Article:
The Pequod Review:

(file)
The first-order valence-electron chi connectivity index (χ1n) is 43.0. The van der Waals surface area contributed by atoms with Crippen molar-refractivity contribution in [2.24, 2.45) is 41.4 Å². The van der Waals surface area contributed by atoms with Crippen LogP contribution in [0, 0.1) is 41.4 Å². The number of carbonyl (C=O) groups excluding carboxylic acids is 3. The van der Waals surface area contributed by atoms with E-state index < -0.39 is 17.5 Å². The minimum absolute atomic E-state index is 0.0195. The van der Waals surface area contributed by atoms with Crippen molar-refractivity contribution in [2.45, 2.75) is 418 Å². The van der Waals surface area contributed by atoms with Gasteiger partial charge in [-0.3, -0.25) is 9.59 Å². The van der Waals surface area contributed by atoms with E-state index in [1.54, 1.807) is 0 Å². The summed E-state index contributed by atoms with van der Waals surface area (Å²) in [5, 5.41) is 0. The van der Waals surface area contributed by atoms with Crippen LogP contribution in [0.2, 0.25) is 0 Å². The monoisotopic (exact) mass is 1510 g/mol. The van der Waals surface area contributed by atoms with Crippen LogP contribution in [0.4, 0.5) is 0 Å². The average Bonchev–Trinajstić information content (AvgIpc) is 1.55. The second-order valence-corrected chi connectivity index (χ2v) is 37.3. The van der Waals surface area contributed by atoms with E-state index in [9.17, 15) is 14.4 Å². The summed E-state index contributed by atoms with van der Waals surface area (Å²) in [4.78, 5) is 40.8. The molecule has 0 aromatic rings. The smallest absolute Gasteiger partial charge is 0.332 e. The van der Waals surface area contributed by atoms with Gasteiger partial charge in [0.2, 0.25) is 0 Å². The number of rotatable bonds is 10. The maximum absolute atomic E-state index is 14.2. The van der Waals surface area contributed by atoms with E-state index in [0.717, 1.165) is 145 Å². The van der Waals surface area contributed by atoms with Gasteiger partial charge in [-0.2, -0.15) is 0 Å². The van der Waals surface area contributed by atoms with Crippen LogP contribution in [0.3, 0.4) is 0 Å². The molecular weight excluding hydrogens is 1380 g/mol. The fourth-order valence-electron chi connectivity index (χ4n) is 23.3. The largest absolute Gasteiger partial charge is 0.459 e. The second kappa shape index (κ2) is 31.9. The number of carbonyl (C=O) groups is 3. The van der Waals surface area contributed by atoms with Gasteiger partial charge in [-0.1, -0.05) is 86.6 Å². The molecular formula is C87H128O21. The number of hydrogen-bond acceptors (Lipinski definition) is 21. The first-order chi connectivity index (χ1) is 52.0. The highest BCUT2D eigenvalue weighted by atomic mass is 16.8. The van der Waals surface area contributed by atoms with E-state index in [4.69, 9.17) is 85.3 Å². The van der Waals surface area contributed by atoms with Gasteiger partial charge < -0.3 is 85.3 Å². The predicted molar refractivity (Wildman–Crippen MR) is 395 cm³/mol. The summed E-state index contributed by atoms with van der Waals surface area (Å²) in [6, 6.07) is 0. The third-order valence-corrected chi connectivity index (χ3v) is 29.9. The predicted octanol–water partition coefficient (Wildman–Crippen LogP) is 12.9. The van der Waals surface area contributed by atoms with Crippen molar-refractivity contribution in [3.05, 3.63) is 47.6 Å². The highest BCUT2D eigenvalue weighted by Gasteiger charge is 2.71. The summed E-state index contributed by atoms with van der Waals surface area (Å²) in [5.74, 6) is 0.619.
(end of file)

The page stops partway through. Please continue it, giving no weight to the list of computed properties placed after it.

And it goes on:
The Monied Metropolis is an outstanding work of cultural history, one that details the emergence of the New York City bourgeoisie in the late nineteenth-century. Prior to the Civil War, the merchant families of New York maintained their power through familial ties and a sturdy grip on the international cotton trade. They were generally unthreatened by other classes; as a result, they led mostly quiet and reserved lives, and tended to mix culturally with other New Yorkers. Music, art, and theater were democratic affairs and artistic tastes tended to blur across classes. However, with postwar emergence of a new class of successful industrialists — whose economic power began to turn into political and social power — the old merchant families felt their status threatened. They responded by moving uptown, creating their own clubs and churches, and turning institutions like the Metropolitan Opera and Metropolitan Museum of Art into high-priced clubs for the rich. They even created their own militias and a Park Avenue armory that would be “defensible from all points against mobs.” This is a fascinating study that shows the ways in which conflict and power — rather than consensus and stability — lay at the heart of modern American history.